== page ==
The University of Pardubice offers a unique field of study. Its Faculty of Restoration provides a mix of practical training and theoretical basis for the restoration of old buildings, sculptures, books and other monuments and objects of historical value.
I am standing in a spacious, well-lit workshop. The weather outside is grey and rainy, but there is plenty of light coming through the large windows. Students are working with chisels and hammers on a baroque statue. One of them is Rudolf Trucla:
„I am working on these statues of angels, which might be used on the Konopiště Castle near Prague. We are using clay and later we will make casts and use sand. Currently, I am in my second year here, I was drawn to restoration from a young age. When I was fifteen, I decided to study at a secondary school in Uherské Hradiště in Moravia, which specializes in art and design. Now I am here in Litomyšl.“
And why did you opt for the Litomyšl Faculty of Restoration? Why did you not try the Academy of Arts in Prague that offers a similar program?
„Mainly I wanted to repair statues rather than create new ones. So, right now I have two years of study left in order to get my bachelor’s degree. After that, I am pretty much decided on getting a master’s because I need it to get an “A class” license, with which I can restore a much a wider range of sculptures. Everything from stone to cast work. With an “A class” license, I can also start my own business and be my own boss. Although the most important thing for me is that I enjoy the work. And right now, it looks like there is quite a lot of work in the field of restoration. The monuments always need repairing and upkeep. At the same time, there are not that many people in this field of work. There are certainly fewer restorers than, say business managers.“
And it is precisely this mix of practical training and theoretical education that attracts young people to this small rural town. Jan Vojtěchovský is the vice-dean responsible for international cooperation:
“The philosophy of the faculty is interdisciplinary cooperation. We do not engage only on so-called artistic restoration. Our focus is on natural sciences connected with the process but humanities, as well. We say there are three pillars of our teaching: natural sciences, history of art and technical aspect of the restoration process.”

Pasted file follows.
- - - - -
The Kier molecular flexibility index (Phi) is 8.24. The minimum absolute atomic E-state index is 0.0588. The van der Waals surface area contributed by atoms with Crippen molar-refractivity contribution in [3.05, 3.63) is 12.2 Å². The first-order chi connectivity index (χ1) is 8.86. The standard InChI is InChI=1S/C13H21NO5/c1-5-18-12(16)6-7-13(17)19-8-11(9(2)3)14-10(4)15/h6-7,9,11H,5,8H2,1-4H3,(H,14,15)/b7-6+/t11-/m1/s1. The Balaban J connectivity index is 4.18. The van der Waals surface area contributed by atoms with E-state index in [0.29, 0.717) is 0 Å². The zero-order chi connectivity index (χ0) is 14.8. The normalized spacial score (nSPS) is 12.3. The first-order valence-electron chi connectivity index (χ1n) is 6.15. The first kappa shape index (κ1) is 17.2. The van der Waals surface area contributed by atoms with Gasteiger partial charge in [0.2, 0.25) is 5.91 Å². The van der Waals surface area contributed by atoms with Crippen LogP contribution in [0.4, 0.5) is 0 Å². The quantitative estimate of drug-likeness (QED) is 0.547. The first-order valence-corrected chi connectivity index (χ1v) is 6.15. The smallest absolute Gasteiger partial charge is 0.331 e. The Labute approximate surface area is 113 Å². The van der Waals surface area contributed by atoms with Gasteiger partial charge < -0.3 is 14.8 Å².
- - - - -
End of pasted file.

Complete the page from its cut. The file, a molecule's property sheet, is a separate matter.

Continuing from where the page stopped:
“We have four restoration studios with four specializations. I am the head of the wall-painting conservation. Then we have stone conservation and related materials, bookbinding and paper conservation, and the fourth is artwork on paper and textile supports.”
Experts and students of the faculty have had quite a few opportunities to work on projects both in the Czech Republic and abroad:
“For example, last year the stone conservation studio restored the tomb of a Czech nobleman Arnošt of Pardubice which is in Kladsko in today’s Poland. It was quite an important project because quite probably authors of the tomb were from The Master Petr Parléř workshop.”
The Petr Parléř workshop, by the way, created some of the most prominent 14th century Gothic masterpieces in the Czech Lands, including a substantial part of the St. Vitus Cathedral in Prague. Experts from Litomyšl took part in the restoration of other monuments of world importance. For example, the Charles Bridge in Prague or Saint Barbara’s Church in Kutná Hora:
“Our colleagues were part of the team that evaluated the state of the stone parts of the Charles Bridge. In Kutná Hora, they have been working often. And of course, the Church of Saint Barbara which is part of the UNESCO World Heritage Site was one of the places of they worked on.”
After meeting Jan Vojtěchovský, vice-dean of the Faculty of Restoration, I speak to one of the students of restoration and conservation of paper, bookbinding, and documents Anna Pátková:
“I have been drawn to creative work ever since I was little, I even attended a high school of art and design. This college in Litomyšl really won me over because it combines traditional manufacturing methods with books and book culture, which I have always been fond of. So, I was glad to find something like that here.”
“I still have two years of college left so I am not too worried about finding work yet. Of course, I have already had an internship at one museum. In most bigger towns there are restoration facilities in galleries, museums, libraries or archives. You can find paper archival material anywhere so there is definitely a demand for paper restoration.”
Obviously, graduates of this faculty of the University of Pardubice do not need to be worried by limited work prospects, on the contrary.
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